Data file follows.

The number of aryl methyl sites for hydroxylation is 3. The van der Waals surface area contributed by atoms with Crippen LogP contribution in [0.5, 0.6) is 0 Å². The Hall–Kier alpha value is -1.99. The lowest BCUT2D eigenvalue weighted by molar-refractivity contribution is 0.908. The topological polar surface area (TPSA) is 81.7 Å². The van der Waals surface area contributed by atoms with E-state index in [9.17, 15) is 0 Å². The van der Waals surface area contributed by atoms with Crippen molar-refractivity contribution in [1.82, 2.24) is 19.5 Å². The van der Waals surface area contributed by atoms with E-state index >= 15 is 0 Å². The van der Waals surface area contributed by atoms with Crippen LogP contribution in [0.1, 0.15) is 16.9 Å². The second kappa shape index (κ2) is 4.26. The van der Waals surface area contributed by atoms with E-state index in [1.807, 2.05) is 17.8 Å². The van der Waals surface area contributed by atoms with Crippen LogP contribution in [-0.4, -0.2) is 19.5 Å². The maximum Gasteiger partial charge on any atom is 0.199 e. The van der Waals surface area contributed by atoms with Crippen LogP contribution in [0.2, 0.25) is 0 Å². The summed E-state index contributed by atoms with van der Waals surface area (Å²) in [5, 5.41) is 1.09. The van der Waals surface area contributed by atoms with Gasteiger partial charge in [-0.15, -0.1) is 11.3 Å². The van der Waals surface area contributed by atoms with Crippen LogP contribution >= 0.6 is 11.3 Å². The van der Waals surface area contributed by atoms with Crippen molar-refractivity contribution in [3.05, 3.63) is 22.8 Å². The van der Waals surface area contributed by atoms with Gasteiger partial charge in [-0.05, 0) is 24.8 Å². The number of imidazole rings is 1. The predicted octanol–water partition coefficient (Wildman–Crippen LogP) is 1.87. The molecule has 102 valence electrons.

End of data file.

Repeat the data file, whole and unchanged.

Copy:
The number of aryl methyl sites for hydroxylation is 3. The van der Waals surface area contributed by atoms with Crippen LogP contribution in [0.5, 0.6) is 0 Å². The Hall–Kier alpha value is -1.99. The lowest BCUT2D eigenvalue weighted by molar-refractivity contribution is 0.908. The topological polar surface area (TPSA) is 81.7 Å². The van der Waals surface area contributed by atoms with E-state index in [9.17, 15) is 0 Å². The van der Waals surface area contributed by atoms with Crippen molar-refractivity contribution in [1.82, 2.24) is 19.5 Å². The van der Waals surface area contributed by atoms with E-state index >= 15 is 0 Å². The van der Waals surface area contributed by atoms with Crippen LogP contribution in [0.1, 0.15) is 16.9 Å². The second kappa shape index (κ2) is 4.26. The van der Waals surface area contributed by atoms with E-state index in [1.807, 2.05) is 17.8 Å². The van der Waals surface area contributed by atoms with Crippen LogP contribution in [-0.4, -0.2) is 19.5 Å². The maximum Gasteiger partial charge on any atom is 0.199 e. The van der Waals surface area contributed by atoms with Crippen LogP contribution in [0.2, 0.25) is 0 Å². The summed E-state index contributed by atoms with van der Waals surface area (Å²) in [5, 5.41) is 1.09. The van der Waals surface area contributed by atoms with Gasteiger partial charge in [-0.15, -0.1) is 11.3 Å². The van der Waals surface area contributed by atoms with Crippen LogP contribution >= 0.6 is 11.3 Å². The van der Waals surface area contributed by atoms with Crippen molar-refractivity contribution in [3.05, 3.63) is 22.8 Å². The van der Waals surface area contributed by atoms with Gasteiger partial charge in [-0.05, 0) is 24.8 Å². The number of imidazole rings is 1. The predicted octanol–water partition coefficient (Wildman–Crippen LogP) is 1.87. The molecule has 102 valence electrons.